And so off home. The boat would be leaving Harwich at 10 pm, so get there about 9. It being 3 pm when I left Stef putting it to people and blizzards threatening, it would seem wise to get off towards said boat. There would be chaos and carnage round the M25, blue flashing lights and reflecting triangles, barriers, cones, breakdown vehicles and ambulances. The radio told of arctic conditions approaching from all directions. Penguins seen huddling together for warmth at Hemel-Hempstead, an Albatross in Cheapside. Because of the fear of an impending ice-age, everyone stayed at home apart from myself and a Morris Minor. The weather was all around us, but not upon us. Consequently I arrived at the ferry at 6 pm, 4 hours early. Until I looked at my ticket. The boat would be leaving at 12 and not 10. Six hours early. The 24 hour Tescos, offered little entertainement, although the purchase of 10 king-size boxes of Shredded Wheat relieved some distress. The rest of the evening mooning about Tesco's until I spotted a restaurant. Having no English money (it having been exchanged for Shredded Wheat) I showed my Platinum Credit Card. No problem Sir with sycophantic scraping and beaming. The entrecote with trimmings arrived and was consumed. My credit card was produced and fed into a machine. Would Sir enter his pin-code? Pin-code? I don't know the pin-code. Sir has forgotten his pin-code? Restaurant staff take up strategic positions at exits. It would seem that I have been getting a new credit card every year, but have only used it once, many years ago. I have failed to notice that progress has added stripes and chips and who reads all that stuff from the bank anyway? 'So, sir has no money and does not know his pin-code. Sir is in a quandry, is Sir not'. The staff are looking less friendly and more menacing. 'Wait, I have this' and produce my Dutch post-office card in triumph. 'Sir has found another card?' 'Well yes, but it probably only works in Holland.' 'We, Sir, being in England, may therefore, geographically so to speak, have reduced the positive impact that your, er, post-office card may have upon our unfinished business, but as it would appear to be Sir's last haven of hope, let us proceed. It is to be hoped that Sir is familiar with the pin-code of this, er, post-office card?'. Nerves and tensions. A message. 'It says incorrect pin-code'. The bar is silent. Knives and forks hover between plate and mouth. I plead for one more chance. One number at a time, wiping palms between each. All is quiet apart from the cracking of knuckles of the waiters and the swish of sleeves being pushed up tattoed arms. We wait. Payment accepted. I cheer. The knives and forks and plates resume thier clatter and tinkle, the bar stirs back to life. If I had expected a clap on the back and a free drink from the waiters, I was mistaken. They glared. I had robbed them of a good thumping. Or was it that having only my life-saving Dutch Post Office Card my tip would be limited to verbal advice. I removed myself.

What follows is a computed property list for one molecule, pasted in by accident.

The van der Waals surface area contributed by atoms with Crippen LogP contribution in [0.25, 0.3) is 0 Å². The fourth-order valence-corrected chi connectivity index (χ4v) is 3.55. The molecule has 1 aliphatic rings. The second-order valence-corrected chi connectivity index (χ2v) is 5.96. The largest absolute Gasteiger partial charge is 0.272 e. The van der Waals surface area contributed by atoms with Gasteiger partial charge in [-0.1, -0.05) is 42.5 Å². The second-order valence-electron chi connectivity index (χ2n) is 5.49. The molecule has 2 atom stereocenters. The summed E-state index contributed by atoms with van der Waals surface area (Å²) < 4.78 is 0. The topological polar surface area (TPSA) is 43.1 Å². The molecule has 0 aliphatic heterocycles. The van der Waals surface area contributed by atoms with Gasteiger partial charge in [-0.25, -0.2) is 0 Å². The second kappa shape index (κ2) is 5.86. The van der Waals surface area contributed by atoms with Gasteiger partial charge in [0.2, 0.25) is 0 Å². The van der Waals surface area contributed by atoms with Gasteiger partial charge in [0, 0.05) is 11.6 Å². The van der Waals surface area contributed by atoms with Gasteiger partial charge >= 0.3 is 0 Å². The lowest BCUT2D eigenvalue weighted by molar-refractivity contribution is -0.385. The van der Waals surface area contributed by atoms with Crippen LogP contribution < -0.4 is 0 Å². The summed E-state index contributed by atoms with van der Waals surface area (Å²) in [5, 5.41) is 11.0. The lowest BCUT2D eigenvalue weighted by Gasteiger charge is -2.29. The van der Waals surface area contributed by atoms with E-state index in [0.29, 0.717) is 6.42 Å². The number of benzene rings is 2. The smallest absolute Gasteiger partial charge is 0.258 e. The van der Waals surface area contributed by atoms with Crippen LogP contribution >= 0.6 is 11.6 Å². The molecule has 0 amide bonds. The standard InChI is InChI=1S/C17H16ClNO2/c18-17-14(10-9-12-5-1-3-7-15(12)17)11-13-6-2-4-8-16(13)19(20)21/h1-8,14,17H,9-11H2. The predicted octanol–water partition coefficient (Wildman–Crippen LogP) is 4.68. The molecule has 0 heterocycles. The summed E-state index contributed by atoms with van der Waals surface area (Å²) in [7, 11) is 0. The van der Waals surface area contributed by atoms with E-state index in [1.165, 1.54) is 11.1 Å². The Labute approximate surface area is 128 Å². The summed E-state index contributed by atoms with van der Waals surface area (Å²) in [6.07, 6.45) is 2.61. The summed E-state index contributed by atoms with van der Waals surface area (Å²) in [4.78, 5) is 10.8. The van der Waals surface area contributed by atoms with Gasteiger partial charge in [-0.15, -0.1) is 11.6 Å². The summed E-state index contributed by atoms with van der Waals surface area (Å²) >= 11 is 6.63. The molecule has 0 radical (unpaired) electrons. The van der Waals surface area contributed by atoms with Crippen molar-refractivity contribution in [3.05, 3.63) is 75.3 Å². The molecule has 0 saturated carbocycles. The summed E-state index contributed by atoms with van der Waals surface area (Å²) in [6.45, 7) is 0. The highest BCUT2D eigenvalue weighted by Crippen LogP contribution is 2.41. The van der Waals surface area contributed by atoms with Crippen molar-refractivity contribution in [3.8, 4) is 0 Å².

Another uneventful night, declining each of the Mama-Mias but early to bed nourished by a pint of Heineken. And to the other bosom of my family in Cold Holland.
Many thanks to Stef, Cass, Jazz, Emmah, Aiden, Cris, Cheryl, Scarlett.
And the most beautiful Tallulah Pixie.